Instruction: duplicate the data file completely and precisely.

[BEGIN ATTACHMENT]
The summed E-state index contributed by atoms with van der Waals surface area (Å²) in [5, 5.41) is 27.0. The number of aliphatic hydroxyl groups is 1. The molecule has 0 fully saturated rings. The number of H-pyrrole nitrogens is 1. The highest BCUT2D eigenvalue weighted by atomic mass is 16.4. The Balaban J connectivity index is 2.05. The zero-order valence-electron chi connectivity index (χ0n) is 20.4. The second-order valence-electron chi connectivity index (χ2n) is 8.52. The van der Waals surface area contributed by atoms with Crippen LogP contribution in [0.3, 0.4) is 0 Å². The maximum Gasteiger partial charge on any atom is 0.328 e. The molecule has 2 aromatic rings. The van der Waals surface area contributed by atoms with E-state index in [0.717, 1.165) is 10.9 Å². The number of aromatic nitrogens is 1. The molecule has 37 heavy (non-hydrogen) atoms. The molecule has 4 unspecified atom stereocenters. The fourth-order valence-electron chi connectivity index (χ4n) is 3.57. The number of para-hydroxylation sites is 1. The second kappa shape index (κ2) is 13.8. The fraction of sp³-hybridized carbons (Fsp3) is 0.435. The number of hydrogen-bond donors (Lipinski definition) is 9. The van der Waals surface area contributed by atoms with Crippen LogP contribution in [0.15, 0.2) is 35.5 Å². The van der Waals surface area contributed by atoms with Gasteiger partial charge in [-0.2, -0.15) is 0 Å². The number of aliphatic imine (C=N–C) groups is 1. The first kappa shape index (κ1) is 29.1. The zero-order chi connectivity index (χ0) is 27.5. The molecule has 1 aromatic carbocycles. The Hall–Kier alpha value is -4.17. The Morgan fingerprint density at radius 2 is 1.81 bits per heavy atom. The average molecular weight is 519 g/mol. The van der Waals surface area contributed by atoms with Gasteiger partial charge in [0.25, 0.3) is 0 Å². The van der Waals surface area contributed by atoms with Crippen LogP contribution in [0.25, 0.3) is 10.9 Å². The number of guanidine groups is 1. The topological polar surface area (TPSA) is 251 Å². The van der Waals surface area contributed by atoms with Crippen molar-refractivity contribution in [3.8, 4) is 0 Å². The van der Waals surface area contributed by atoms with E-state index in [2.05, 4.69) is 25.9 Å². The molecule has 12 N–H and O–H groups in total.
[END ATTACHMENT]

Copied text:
The summed E-state index contributed by atoms with van der Waals surface area (Å²) in [5, 5.41) is 27.0. The number of aliphatic hydroxyl groups is 1. The molecule has 0 fully saturated rings. The number of H-pyrrole nitrogens is 1. The highest BCUT2D eigenvalue weighted by atomic mass is 16.4. The Balaban J connectivity index is 2.05. The zero-order valence-electron chi connectivity index (χ0n) is 20.4. The second-order valence-electron chi connectivity index (χ2n) is 8.52. The van der Waals surface area contributed by atoms with Crippen LogP contribution in [0.3, 0.4) is 0 Å². The maximum Gasteiger partial charge on any atom is 0.328 e. The molecule has 2 aromatic rings. The van der Waals surface area contributed by atoms with E-state index in [0.717, 1.165) is 10.9 Å². The number of aromatic nitrogens is 1. The molecule has 37 heavy (non-hydrogen) atoms. The molecule has 4 unspecified atom stereocenters. The fourth-order valence-electron chi connectivity index (χ4n) is 3.57. The number of para-hydroxylation sites is 1. The second kappa shape index (κ2) is 13.8. The fraction of sp³-hybridized carbons (Fsp3) is 0.435. The number of hydrogen-bond donors (Lipinski definition) is 9. The van der Waals surface area contributed by atoms with Crippen LogP contribution in [0.15, 0.2) is 35.5 Å². The van der Waals surface area contributed by atoms with Gasteiger partial charge in [-0.2, -0.15) is 0 Å². The number of aliphatic imine (C=N–C) groups is 1. The first kappa shape index (κ1) is 29.1. The zero-order chi connectivity index (χ0) is 27.5. The molecule has 1 aromatic carbocycles. The Hall–Kier alpha value is -4.17. The Morgan fingerprint density at radius 2 is 1.81 bits per heavy atom. The average molecular weight is 519 g/mol. The van der Waals surface area contributed by atoms with Gasteiger partial charge in [0.25, 0.3) is 0 Å². The van der Waals surface area contributed by atoms with Crippen LogP contribution in [0.25, 0.3) is 10.9 Å². The number of guanidine groups is 1. The topological polar surface area (TPSA) is 251 Å². The van der Waals surface area contributed by atoms with Crippen molar-refractivity contribution in [3.8, 4) is 0 Å². The van der Waals surface area contributed by atoms with E-state index in [2.05, 4.69) is 25.9 Å². The molecule has 12 N–H and O–H groups in total.